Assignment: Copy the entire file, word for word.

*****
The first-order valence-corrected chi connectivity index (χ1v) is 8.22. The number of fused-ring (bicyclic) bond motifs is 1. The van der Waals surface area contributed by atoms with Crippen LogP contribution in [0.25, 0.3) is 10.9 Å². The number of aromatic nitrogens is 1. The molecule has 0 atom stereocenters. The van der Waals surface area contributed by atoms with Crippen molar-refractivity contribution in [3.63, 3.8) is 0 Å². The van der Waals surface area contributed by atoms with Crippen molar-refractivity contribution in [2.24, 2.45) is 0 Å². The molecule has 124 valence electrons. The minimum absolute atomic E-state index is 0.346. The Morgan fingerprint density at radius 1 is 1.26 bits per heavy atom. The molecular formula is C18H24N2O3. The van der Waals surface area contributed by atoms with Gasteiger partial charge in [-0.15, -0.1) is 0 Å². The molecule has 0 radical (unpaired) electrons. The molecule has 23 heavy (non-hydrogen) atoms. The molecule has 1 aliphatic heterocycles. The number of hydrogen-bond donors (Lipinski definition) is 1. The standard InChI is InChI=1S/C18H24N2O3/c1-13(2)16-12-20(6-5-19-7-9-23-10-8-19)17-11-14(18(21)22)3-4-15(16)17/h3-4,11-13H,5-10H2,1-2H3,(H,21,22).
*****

The first-order valence-corrected chi connectivity index (χ1v) is 8.22. The number of fused-ring (bicyclic) bond motifs is 1. The van der Waals surface area contributed by atoms with Crippen LogP contribution in [0.25, 0.3) is 10.9 Å². The number of aromatic nitrogens is 1. The molecule has 0 atom stereocenters. The van der Waals surface area contributed by atoms with Crippen molar-refractivity contribution in [3.63, 3.8) is 0 Å². The van der Waals surface area contributed by atoms with Crippen molar-refractivity contribution in [2.24, 2.45) is 0 Å². The molecule has 124 valence electrons. The minimum absolute atomic E-state index is 0.346. The Morgan fingerprint density at radius 1 is 1.26 bits per heavy atom. The molecular formula is C18H24N2O3. The van der Waals surface area contributed by atoms with Gasteiger partial charge in [-0.15, -0.1) is 0 Å². The molecule has 0 radical (unpaired) electrons. The molecule has 23 heavy (non-hydrogen) atoms. The molecule has 1 aliphatic heterocycles. The number of hydrogen-bond donors (Lipinski definition) is 1. The standard InChI is InChI=1S/C18H24N2O3/c1-13(2)16-12-20(6-5-19-7-9-23-10-8-19)17-11-14(18(21)22)3-4-15(16)17/h3-4,11-13H,5-10H2,1-2H3,(H,21,22).